It may come as no surprise that the novel arises soon after Shakespeare's genius. Ian Watt, for his part, argues that in order for the novel to rise as a literary form it was necessary that the ordinary activities of ordinary individuals become notable. Hamlet may be the Prince of Denmark, but he is also very much an individual who battles with the memory of loss, the vicissitudes of history, and the call to act in time. In these attitudes, he presages the contemporary world. Hamlet could very nearly stand in for William Faulkner's Quentin Compson, who in both Absalom, Absalom! (1936) and The Sound and the Fury (1929) tries to piece together the fragmented history of his past, of the American South, and, one might say of history itself. And it is no secret that Faulkner borrowed the title of the 1929 work directly from Shakespeare's Macbeth: “[Life] is a tale told by an idiot, full of sound and fury, signifying nothing” (V.v.26—28).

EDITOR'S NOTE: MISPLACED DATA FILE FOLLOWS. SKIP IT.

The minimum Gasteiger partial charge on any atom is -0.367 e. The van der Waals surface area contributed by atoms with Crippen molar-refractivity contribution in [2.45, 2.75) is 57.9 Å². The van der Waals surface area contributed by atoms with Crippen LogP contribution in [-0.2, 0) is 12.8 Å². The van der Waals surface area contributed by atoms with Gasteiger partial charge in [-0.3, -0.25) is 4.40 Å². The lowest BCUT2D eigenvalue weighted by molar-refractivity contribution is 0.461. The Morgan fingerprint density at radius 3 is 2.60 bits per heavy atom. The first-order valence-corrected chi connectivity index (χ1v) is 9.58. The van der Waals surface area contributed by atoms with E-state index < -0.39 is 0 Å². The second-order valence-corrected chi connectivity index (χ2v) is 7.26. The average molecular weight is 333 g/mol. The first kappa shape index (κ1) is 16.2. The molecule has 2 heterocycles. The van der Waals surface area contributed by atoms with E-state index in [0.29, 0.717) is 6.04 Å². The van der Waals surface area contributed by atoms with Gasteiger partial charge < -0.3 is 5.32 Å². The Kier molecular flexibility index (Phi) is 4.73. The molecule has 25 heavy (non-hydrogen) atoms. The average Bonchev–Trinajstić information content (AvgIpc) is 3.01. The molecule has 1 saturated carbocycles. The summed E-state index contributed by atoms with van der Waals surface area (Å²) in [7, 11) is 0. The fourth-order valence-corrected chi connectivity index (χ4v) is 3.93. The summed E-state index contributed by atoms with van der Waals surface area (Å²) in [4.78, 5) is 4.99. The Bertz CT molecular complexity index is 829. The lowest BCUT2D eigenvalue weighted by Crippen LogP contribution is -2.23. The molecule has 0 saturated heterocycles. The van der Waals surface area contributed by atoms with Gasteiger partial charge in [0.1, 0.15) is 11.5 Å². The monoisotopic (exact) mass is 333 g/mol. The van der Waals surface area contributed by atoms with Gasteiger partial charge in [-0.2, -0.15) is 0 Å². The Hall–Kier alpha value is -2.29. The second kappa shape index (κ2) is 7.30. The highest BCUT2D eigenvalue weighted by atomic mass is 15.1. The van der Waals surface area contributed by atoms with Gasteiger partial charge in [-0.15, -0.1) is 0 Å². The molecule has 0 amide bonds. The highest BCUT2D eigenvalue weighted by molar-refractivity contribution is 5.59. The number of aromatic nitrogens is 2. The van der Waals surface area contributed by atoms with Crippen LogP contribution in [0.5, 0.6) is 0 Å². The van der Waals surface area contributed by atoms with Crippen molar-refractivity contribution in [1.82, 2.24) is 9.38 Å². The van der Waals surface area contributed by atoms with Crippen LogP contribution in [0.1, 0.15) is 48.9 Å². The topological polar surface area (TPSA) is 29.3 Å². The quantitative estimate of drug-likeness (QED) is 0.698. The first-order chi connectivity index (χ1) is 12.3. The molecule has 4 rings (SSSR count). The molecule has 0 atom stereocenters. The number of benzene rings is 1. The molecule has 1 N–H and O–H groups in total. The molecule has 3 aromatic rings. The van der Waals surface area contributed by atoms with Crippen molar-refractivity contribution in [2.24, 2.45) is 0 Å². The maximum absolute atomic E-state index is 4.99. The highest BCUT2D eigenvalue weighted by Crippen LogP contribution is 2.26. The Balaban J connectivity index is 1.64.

Quentin is no epic hero, prince, or person of remarkable stature. Nor, for that matter, is his “idiot” brother Benjamin (Benjy). And yet their story bears the truth of Watt's argument about the novel—that it steps into the literary landscape to tell of the ordinary deeds of everyday people. The Sound and the Fury carries within it elements of the picaresque, the early example of the novel that tells in episodic form of the wanderings of the pícaro, or rogue, an “ordinary” person if ever there was one. While Quentin's section in Faulkner's remarkable novel is exceedingly stylized, the success of that section rests partially on Quentin's picaresque wanderings around Boston—and his dark wanderings in memory—ending at the fateful bridge spanning the Charles River.